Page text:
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Volume 682: debated on Wednesday 14 October 2020


Wednesday 14 October 2020


Cabinet Office

Abolition of the House of Lords

The petition of residents of the constituency of North Ayrshire and Arran,

Declares that the House of Lords is unrepresentative of and unaccountable to the general UK population, over which it makes decisions and casts votes on important issues; expresses concern at the recent creation of 36 new life peers, increasing the size of the House of Lords to nearly 800 Members, despite the Government’s commitment to reducing the size of the House of Lords; notes that the House of Lords is the largest parliamentary chamber in any democracy; further notes that the House of Lords is one of very few parliamentary bodies in the world with reserved places for members of the clergy; further notes concern over the number of peers that fail to speak in the chamber yet are able to claim expenses, for example in 2016-17 when 115 peers failed to speak even once yet still claimed £1.3 million between them; and further notes concern over the high proportion of members of the House of Lords who were, before their elevation, significant donors to political parties.

The petitioners therefore request that the House of Commons urges the Government to abolish the House of Lords in the interests of democracy, accountability and transparency.

And the petitioners remain, etc.—[Presented by Patricia Gibson, Official Report, 02 September 2020; Vol. 679, c. 254 .]


Observations from The Minister for the Constitution and Devolution (Chloe Smith): The Government have no plans to abolish the House of Lords, which has a key role in scrutinising the Executive and as a revising Chamber; it is important that the way it is constituted reflects that role and the primacy of the House of Commons as the elected Chamber. The Conservative 2019 manifesto committed to looking at the role of the Lords, but any reform needs careful consideration, not to be brought forward piecemeal.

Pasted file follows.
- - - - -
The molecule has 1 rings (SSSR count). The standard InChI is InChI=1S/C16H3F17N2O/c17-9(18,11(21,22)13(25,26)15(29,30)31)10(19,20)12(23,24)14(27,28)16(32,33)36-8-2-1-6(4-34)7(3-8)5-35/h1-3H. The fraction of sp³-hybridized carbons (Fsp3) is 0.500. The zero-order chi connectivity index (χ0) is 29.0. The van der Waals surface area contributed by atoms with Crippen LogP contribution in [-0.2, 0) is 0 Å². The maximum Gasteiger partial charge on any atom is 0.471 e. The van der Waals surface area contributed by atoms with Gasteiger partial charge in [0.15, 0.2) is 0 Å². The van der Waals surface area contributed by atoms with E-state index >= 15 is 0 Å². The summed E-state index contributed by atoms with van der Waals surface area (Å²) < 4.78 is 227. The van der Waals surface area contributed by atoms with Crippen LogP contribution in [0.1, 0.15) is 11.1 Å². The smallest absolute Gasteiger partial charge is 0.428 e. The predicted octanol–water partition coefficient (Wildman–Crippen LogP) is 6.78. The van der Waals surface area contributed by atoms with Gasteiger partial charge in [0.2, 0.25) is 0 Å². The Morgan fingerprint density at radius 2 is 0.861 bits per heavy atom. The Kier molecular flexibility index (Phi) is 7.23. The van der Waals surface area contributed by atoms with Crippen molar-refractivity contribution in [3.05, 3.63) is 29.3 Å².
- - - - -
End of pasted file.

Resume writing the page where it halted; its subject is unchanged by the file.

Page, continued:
The size of the Lords needs addressing, but given retirements and other departures, some new Members are essential to keep the expertise and outlook of the Lords fresh. This will ensure the Lords continues to fulfil its role in scrutinising and revising legislation, whilst respecting the primacy of the Commons and the associated conventions between the two Houses.

Members of the House of Lords are appointed from a wide range of backgrounds, and one of the most valued aspects of the House of the Lords is the expertise and experience that Members are able to bring to the work they do. The relationship between the Church and the state in England is an important part of the constitutional framework which has evolved over centuries. Bishops provide an independent voice and spiritual insight into the work of the upper house. It is also the case that the House of Lords Appointments Commission (HOLAC) vets nominations for all life peers, including those recommended by the UK political parties, to ensure the highest standards of propriety.

Members’ allowances are a matter for the House. Most Members do not receive a salary for their parliamentary duties but are eligible to receive allowances and, within certain limits, the travel expenses they incur in fulfilling their parliamentary duties. Peers attend Parliament in a number of ways, including speaking in the Chamber, but also through serving on Committees of the House and voting. The House of Lords Guide to Financial Support for Members lays out a list of activities which constitute “attendance” for which members can claim.

The Government have an aspiration that all parts of the United Kingdom should feel connected to politics and indeed to politicians. We are considering how to further this objective.